In the days since we have heard feedback from the kids like, “I’ve never read a whole book and I read that one in a day”, “I didn’t use my phone the whole weekend”, and “I already read 4 books”. It struck me how many of these kids had probably never been able to identify with any of the books read in their classrooms. I also thought back to many of the students I taught who hadn’t been able to check books out of the library for years due to fines and lost books. When your family is choosing monthly whether to pay the light bill or the electric bill paying $16.00 for a lost library book isn’t a priority.

I left the high school that day knowing this project couldn’t end with this group of kids or this high school. So here I am asking for your help again. Kevin and I are going to continue collecting as many books as we can in order to keep these book gifts coming. Although I am not sure how many books we will collect or how many students we will help I know that kids are worth us taking the risk.

We will continue collecting and organizing the books in our garage and paying the expense of getting the books wherever they need to be. We’ve created a book list for middle and high school here with the help of Project Lit and my friend Erin. For now we have decided to focus on middle and high school students as there are quite a few book programs currently for elementary students and Kevin and I are just two people. Maybe one day we will be able to expand – a girl can dream.

If you want to order a book off the list it’ll be shipped right to us. If you have copies of these books that you’ve read and loved that you want to donate send me an email at and we will help you get it to us. I encourage you to write notes to the kids in the books if you want to, everyone needs a kind word from time to time and maybe your words will help change a life. If you have suggestions of a school that would benefit from books send that to me as well. I don’t know how long it will take for me to get enough to deliver to a school again but I have faith that we will get there.

Maybe we are crazy but I also know the best ideas come from just a touch of crazy. I also know that kids are worth it. I hope you’ll help me spread the word and let’s turn this into Something Bigger.

Filling Your Own Bucket

So many people I talk to have been dealing with burnout lately. Unfortunately I haven’t been immune to that either and am the first to admit I haven’t been on the top of my game lately in many ways.

This week’s #OpenUpMath chat dealt with self-care and really caused me to pause and reflect on what was causing this funk that I have been in.

I have been lucky enough to go to a lot of conferences lately and meet a lot of awesome people and that is something I definitely don’t take for granted. The only problem is I was there working not learning and didn’t spend anytime actually attending sessions.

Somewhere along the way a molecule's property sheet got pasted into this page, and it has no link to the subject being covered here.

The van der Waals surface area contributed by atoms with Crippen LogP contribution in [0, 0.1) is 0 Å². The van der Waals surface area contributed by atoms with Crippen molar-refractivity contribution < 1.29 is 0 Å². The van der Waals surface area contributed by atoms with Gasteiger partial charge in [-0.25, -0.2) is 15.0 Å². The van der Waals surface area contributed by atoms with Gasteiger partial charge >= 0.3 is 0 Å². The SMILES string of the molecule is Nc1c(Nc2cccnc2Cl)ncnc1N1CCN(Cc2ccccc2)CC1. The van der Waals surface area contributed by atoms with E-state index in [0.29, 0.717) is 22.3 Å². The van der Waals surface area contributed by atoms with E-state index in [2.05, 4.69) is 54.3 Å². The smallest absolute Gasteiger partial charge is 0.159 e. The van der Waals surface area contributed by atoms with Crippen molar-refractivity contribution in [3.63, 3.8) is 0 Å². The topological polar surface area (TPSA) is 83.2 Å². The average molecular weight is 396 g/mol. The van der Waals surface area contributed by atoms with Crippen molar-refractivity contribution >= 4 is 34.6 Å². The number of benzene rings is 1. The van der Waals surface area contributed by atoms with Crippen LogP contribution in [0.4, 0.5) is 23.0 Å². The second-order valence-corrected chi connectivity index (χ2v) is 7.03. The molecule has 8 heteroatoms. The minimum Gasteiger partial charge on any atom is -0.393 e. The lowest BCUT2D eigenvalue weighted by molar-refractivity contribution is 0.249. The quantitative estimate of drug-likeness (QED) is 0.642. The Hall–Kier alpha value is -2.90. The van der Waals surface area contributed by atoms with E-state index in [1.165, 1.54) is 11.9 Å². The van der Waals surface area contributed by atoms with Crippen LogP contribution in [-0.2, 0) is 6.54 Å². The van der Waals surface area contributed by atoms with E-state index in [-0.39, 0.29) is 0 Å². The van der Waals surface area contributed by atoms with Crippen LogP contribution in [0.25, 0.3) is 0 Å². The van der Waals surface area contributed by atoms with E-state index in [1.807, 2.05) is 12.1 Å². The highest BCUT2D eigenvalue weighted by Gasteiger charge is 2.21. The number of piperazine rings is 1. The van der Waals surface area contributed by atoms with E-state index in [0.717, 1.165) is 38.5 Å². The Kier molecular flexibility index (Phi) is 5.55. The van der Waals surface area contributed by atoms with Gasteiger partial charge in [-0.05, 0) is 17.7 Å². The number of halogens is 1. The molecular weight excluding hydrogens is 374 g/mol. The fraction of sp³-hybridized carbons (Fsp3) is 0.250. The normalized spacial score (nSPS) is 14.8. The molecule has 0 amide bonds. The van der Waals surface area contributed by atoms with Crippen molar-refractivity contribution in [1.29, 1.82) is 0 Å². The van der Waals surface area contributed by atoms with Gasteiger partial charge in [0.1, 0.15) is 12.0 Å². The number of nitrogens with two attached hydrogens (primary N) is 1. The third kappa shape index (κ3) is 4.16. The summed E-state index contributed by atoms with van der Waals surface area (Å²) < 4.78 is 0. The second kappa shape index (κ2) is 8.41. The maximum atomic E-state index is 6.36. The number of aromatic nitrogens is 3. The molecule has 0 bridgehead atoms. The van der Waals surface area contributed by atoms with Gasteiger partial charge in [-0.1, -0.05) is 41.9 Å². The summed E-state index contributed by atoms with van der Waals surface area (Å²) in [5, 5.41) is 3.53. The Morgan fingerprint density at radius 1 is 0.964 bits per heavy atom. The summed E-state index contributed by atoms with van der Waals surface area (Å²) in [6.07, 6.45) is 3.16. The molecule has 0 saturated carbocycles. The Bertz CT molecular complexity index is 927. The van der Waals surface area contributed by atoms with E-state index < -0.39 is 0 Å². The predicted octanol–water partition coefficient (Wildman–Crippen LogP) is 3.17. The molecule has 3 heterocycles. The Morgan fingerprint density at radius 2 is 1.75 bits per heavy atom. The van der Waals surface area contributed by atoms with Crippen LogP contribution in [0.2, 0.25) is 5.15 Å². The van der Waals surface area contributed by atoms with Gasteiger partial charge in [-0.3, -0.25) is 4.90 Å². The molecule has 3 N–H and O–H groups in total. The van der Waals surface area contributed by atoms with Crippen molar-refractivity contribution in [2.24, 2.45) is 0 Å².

One thing I have figured out about myself as of late is that I am definitely someone who has a need to keep learning. It is what feeds me. I want to be one of those people who gets their inspiration by running (if you ever saw me run you’d laugh) or meditating (hello talking to myself for 10 minutes waiting for “meditation time to be over”) but it just isn’t me. I draw my inspiration from learning new things.

But I am also realizing that in the past I have learned and drawn inspiration from things that make me “feel good” and not necessarily  things that help me grow or push my thinking. When I am at a conference I go to too many sessions because I know the speaker, because everyone else I know is going, or because it is something familiar to me and not nearly enough because I know it will challenge my status quo.

Thank goodness for Twitter and the edu people there who have really started pushing me beyond my comfort zone and into becoming a stronger leader who recognized my many shortcomings and faults. Two weeks ago #OpenUpMath chat was about books for professional learning and this week it was about self-care and the timing of those was just what I needed.


I am committing myself to dedicating time each day to read books that push me beyond my normal thinking. Just saying I am going to do it isn’t enough. I said two weeks ago I was going to start and didn’t so I am going past that and literally putting time on my calendar each day to study and sharpen my own brain so that I can be better for the people and communities I serve. (In other words it’ll be less meetings more readings!)

What are you committing to do to fill your own bucket? I’d love to hear!

More Than a Mission: AKA How You Know We Have a Problem in the Edu World

At least once a day (but usually many more) someone comments on my ridiculous drive to work hard, do all, and see all in regards in education. I’m the first to admit that more often than not I find myself pushing past the point of exhaustion to get one more task done, read one more edu blog, or watch one more hour of our Kentucky legislature. This week alone I came home exhausted on Tuesday from an amazing experience with Open Up Resources at ASCD to a full inbox, a backlog of tasks, a National PLC meeting one evening, and National Book Study the next. This weekend I have another PLC meeting on Saturday and a Book Study on Sunday – no rest for the weary right?